In her final installment of her Wayfarer’s series, The Galaxy, and the Ground Within , Becky Chambers continues to explore themes of friendship, diversity, cross cultural and cross species understanding. It is a beautiful book. Beautifully written and beautiful in that the heart of the author shines in her love of her characters and a deep respect she conveys for each being’s right to exist.
Many have characterised Chamber’s writing as uplifting and comforting and that is no small thing in a genre rife with stories of violence and conflict. It is a welcome experience to read her books during this pandemic. But her books do deal with conflict and violence. But rather than see that violence as the focus, Chambers approaches things from the most real angle of all- how that conflict affects a person’s life, culture and personal choices. In no way would I describe her works as escapist, even if in reading her you feel calm in her capable hands, because she never shies from the deeper and more difficult questions that arise from privilege, loss, grief and bigotry. Her books are defined by the relationships and interactions her characters experience. And her characters, my god, her characters. It’s rare to see parenthood so achingly and profoundly portrayed. In Galaxy we even get to explore what NOT choosing to be a parent means. And all this in a book with only a fleeting appearance of a single human. The entire book is populated by incredibly well thought out sapient species and never once do you feel you can not relate to any of them.
While the book can be read as a stand alone, readers familiar with the series will again meet Pei, the Aeluon captain whose taboo love affair with a human has been kept secret from her crew and entire species for fear of being entirely shunned. Due to a catastrophic failure of satellites, she is stranded on a pit stop planet intended as a refueling holdover before one’s destination. She meets two other travellers of different species as they shelter at host Ouloo’s and her young child Tupo’s tiny Five-Hop One Stop dome. During their brief stay, each character brings their species’ culture and difficult life stories with them creating an intimacy none of them would have sought out initially but each values in the end. As with most stories in this series, the plot is secondary to the rich exploration of what happens when different species- some of whom historically are oppressed by another- are forced by circumstances to be something other than strangers.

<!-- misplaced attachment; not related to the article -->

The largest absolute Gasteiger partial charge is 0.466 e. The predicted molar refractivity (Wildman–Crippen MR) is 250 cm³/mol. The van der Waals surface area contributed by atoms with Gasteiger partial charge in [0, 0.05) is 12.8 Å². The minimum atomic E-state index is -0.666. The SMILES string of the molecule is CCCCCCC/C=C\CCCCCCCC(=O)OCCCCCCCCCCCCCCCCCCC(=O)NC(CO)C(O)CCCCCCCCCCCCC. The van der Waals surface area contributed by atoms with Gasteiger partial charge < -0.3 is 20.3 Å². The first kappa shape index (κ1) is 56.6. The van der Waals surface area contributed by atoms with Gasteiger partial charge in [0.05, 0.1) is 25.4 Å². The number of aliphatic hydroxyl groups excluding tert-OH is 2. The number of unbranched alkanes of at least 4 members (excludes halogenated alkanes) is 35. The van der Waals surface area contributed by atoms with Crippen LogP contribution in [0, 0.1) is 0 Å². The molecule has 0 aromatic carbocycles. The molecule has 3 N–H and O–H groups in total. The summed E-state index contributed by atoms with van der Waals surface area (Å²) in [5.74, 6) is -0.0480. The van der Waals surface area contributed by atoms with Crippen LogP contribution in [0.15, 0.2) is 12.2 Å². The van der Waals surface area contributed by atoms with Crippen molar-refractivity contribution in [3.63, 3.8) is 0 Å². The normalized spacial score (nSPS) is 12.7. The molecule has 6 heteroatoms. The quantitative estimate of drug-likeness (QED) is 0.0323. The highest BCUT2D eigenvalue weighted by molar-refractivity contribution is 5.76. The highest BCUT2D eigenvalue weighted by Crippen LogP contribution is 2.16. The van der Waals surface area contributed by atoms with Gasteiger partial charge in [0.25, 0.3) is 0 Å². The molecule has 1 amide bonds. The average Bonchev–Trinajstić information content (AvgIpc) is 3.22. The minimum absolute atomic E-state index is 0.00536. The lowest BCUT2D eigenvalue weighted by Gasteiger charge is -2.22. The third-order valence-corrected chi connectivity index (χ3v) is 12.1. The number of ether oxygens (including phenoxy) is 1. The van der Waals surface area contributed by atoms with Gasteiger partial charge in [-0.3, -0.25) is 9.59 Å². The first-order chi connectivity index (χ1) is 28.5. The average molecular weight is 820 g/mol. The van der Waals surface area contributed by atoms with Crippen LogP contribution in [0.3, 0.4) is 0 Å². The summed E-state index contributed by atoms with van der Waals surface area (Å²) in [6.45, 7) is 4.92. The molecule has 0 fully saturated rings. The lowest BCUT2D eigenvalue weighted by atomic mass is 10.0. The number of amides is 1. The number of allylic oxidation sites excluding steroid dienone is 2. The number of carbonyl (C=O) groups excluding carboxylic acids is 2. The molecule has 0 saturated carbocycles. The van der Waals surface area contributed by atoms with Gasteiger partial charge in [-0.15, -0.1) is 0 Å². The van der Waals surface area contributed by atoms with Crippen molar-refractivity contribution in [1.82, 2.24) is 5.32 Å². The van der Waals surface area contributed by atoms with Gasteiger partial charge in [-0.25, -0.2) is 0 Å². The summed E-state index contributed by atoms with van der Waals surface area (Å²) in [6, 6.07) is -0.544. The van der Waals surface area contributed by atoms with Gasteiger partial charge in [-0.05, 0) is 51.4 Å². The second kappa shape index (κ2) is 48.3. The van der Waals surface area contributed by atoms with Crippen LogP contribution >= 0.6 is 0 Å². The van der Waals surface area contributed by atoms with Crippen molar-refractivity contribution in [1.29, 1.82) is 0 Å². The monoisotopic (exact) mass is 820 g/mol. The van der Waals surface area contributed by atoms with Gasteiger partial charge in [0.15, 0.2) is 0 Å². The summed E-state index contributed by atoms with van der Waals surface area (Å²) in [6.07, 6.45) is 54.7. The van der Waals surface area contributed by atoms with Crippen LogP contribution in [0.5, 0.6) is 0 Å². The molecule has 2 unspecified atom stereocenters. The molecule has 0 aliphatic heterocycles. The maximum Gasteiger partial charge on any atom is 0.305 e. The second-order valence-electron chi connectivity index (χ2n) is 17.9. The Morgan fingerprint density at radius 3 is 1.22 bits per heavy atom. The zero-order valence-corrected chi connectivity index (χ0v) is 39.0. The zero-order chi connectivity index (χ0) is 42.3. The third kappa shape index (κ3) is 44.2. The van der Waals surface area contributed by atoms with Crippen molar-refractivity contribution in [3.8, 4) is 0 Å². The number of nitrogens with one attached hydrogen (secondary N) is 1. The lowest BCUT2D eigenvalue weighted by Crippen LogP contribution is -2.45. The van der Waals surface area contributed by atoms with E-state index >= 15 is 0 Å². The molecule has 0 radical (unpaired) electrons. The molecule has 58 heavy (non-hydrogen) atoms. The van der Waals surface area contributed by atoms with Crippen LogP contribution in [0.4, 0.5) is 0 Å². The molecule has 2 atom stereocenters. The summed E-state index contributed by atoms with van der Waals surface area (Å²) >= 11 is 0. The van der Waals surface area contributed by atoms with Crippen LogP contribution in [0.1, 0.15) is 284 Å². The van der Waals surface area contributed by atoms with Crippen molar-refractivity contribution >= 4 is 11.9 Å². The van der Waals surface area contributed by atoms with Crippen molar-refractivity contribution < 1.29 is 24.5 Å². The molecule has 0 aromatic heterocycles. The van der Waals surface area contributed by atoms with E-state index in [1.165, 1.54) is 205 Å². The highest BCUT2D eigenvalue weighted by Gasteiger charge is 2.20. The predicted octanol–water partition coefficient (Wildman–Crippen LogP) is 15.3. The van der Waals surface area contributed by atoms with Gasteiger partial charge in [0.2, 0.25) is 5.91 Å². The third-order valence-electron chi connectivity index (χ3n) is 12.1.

Parenthood, the lovable silliness of a child alongside the aching fears and regrets of the parent, is portrayed in a way rarely if ever seen in sci-fi. Exile, being a without a homeworld either as a being or entire species, privilege, power, gender, pursuing one’s purpose at odds with one’s society are all explored. And yet the reader is never preached to. Chambers’ characters are afforded incredible dignity to represent themselves even at the cost of no easy answers or viewpoint being exalted over another. The author trusts and respects her readers enough to allow ambiguity to breathe in a space defined by attempts of understanding and acts of kindness. While each character is so very different, kindness and eventually empathy define this wonderful last chapter in her series. It’s as if Chambers only wants to show what might be possible if we listen to one another. And if that sounds boring, it truly is not. The reader is borne along, learning with each character as difficult understandings are attempted, not always successfully. At that is where the comfort of her books come from. You know this galaxy is rife with awful, violent things but the characters themselves seem to rise above that and reach some beautiful place where a hopeful future might be gleaned. That hopeful future might be not yet be realised but it’s tangible beginnings, rooted in friendships, can be seen. In times like these that hope is an incredible balm to the soul. If I could meet Chambers, I would want to hug her, thank her, and sit down for a lovely chat with a cup of mek. Highly recommend.